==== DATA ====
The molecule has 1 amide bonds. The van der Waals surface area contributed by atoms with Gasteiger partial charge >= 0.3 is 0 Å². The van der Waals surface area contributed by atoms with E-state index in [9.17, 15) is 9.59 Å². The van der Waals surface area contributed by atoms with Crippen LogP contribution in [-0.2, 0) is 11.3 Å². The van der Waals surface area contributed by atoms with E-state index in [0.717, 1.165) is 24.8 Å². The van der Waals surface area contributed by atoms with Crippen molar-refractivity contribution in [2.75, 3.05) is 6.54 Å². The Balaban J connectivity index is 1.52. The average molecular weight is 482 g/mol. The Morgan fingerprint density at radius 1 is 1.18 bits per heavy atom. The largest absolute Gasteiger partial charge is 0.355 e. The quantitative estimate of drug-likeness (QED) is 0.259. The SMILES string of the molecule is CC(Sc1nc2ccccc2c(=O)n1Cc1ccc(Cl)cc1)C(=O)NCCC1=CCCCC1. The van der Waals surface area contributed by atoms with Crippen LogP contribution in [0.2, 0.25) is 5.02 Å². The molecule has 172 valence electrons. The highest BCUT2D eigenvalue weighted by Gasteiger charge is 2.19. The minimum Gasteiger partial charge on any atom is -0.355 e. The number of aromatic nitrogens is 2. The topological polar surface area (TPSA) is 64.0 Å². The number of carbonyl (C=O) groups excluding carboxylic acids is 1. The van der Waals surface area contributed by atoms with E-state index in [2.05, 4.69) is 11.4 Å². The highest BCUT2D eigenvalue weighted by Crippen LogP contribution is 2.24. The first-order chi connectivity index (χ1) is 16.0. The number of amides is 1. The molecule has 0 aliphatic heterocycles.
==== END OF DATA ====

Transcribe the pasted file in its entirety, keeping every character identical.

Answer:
The molecule has 1 amide bonds. The van der Waals surface area contributed by atoms with Gasteiger partial charge >= 0.3 is 0 Å². The van der Waals surface area contributed by atoms with E-state index in [9.17, 15) is 9.59 Å². The van der Waals surface area contributed by atoms with Crippen LogP contribution in [-0.2, 0) is 11.3 Å². The van der Waals surface area contributed by atoms with E-state index in [0.717, 1.165) is 24.8 Å². The van der Waals surface area contributed by atoms with Crippen molar-refractivity contribution in [2.75, 3.05) is 6.54 Å². The Balaban J connectivity index is 1.52. The average molecular weight is 482 g/mol. The Morgan fingerprint density at radius 1 is 1.18 bits per heavy atom. The largest absolute Gasteiger partial charge is 0.355 e. The quantitative estimate of drug-likeness (QED) is 0.259. The SMILES string of the molecule is CC(Sc1nc2ccccc2c(=O)n1Cc1ccc(Cl)cc1)C(=O)NCCC1=CCCCC1. The van der Waals surface area contributed by atoms with Crippen LogP contribution in [0.2, 0.25) is 5.02 Å². The molecule has 172 valence electrons. The highest BCUT2D eigenvalue weighted by Gasteiger charge is 2.19. The minimum Gasteiger partial charge on any atom is -0.355 e. The number of aromatic nitrogens is 2. The topological polar surface area (TPSA) is 64.0 Å². The number of carbonyl (C=O) groups excluding carboxylic acids is 1. The van der Waals surface area contributed by atoms with E-state index in [2.05, 4.69) is 11.4 Å². The highest BCUT2D eigenvalue weighted by Crippen LogP contribution is 2.24. The first-order chi connectivity index (χ1) is 16.0. The number of amides is 1. The molecule has 0 aliphatic heterocycles.